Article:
How to make liberated computers?

I met Abhas at IndiaFOSS3.0 event yesterday and am inspired to “own” my hardwares in the truest sense now. Had I been a resident of Bangalore, Abhas would easily help me out in this objective. But I’m from Hyderabad and I’ve been searching for a doppelgänger of Abhas since yesterday. Didn’t find anyone.

I found some material on Overview - LibreTechShop - Documentation

But for someone like me who has high entry barrier in anything related to hardware, this is still a bit hard.

And so this discussion forum. I want to refurbish my old laptops, or assemble a new one in the spirit of a “liberated computer”. Later I would want to do that with phones and watches as well.

Few asks:

  1. The best I can do right now is take my old laptops to a informal laptop servicing centre. What kind of questions can I ask to get them liberate my computer?
  2. What is a good starting point for me to start doing these things myself?
  3. If people have done this for themselves. Please, could you share your experiences? I didn’t find any discussion on liberated computers on this Forum.



Hi Krishna! It all depends on your current understanding of things? Have you ever installed and used Linux? If you haven’t, you can start from there. I don’t think any laptop servicing center would install coreboot or Linux for you, since this is not popular enough. Doing it yourself is more fun anyway.

I don’t even think that most of them will know coreboot or libre software.

Thank you @Sai_Phanindra and @mangeshm

Here are a few updates from me:

  1. In an attempt to understand my hardware better. I disassembled and reassembled my laptop last week. And it worked. So, I opened up my old macbook pro which is not working. Stole the harddisk and RAMs. Attached SATA hard disk enclosure to the harddisk and recovered my age old data (some of it is embarrassing).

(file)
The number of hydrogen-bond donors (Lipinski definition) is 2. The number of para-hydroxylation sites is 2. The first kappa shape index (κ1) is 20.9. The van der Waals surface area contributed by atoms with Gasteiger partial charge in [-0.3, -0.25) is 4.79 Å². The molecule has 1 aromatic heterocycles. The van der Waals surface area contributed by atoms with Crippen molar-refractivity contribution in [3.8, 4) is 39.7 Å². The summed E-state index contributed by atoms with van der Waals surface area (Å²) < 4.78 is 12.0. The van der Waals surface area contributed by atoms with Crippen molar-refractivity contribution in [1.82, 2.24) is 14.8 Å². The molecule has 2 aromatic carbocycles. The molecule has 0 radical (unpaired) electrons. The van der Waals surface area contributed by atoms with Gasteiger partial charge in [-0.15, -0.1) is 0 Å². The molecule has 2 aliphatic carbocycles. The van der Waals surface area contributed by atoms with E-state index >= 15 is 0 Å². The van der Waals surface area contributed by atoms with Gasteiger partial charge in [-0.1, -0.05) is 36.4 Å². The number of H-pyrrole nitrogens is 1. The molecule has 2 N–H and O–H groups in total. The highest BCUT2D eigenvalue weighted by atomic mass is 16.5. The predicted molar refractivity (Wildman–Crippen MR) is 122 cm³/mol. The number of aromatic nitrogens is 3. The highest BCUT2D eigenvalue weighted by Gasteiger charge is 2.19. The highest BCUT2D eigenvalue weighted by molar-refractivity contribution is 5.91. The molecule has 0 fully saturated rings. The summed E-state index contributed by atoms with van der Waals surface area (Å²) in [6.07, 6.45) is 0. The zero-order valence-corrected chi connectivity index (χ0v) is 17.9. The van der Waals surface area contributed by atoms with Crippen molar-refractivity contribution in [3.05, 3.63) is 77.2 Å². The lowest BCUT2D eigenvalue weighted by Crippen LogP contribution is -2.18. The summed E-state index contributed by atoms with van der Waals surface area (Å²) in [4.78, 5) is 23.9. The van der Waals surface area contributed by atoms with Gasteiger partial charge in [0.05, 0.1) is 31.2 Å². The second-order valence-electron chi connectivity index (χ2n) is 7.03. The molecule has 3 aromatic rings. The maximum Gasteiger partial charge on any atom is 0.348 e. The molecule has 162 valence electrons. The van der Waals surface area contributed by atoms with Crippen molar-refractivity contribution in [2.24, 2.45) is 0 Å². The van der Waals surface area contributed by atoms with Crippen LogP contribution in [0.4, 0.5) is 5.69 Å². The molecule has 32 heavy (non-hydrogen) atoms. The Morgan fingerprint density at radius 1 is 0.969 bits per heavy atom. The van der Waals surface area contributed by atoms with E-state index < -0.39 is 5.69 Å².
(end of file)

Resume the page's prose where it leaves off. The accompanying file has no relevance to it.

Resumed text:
2. @Sai_Phanindra Yes, I currently use Ubuntu on my system. Learnt that even this has bloatware and I should probablly install debian version.
  3. Yes, computer service centers had no clue about coreboot. I am not sure if I can do it on my system (DELL Inspiron). So, probably I will go to Bangalore someday and meet Abhas.

What can be my next steps on my journey to own my hardware?


I am a bit confused with what you mean by the term “own my hardware”. if you look at it absurdly, you already own that hardware because you paid for it.

Before trying out coreboot you can try a couple of more boot managers / boot loaders you can try out different bootloaders like rEFInd, systemd-boot, libreboot (which is similar to coreboot) and try understanding the different between this. I don’t think coreboot and stuff is actually related a lot to hardware but yes, you can tinker with this.

Yes, Ubuntu is a beginner friendly distro and yes a beginner will have nightmares if the distribution includes minimalist and DIY features. For exploring more of a linux distribution you should surely try out minimalist linux distributions and distros which provide support for other init systems than systemd ex: openrc, runit because ofcourse you also need to understand what are init systems do right ?

I would suggest distributions like Arch, Void Linux (I love void <3), Libre distros like Parabola linux, try out building Gentoo or NixOS when you have a lot of time.

I might say that there’s a lot of exploration needed for this.

Hi @Krishna found something interesting for you.

Thanks @mangeshm ! This is a great video. I’ll try to do it. I have a Dell Inspiron system though. So I’ll check if I can replicate the same.

I believe they answered it better here: About | Mostly Harmless >> Serving Liberated Hardware.

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All devices have a detailed manual of theirs. You can search online for the manual related to your device and try reading that official manual for the detailed information of your device. Search <laptop brand> <sku number> datasheet on google.

SKU is a number which is printed on the back of your device.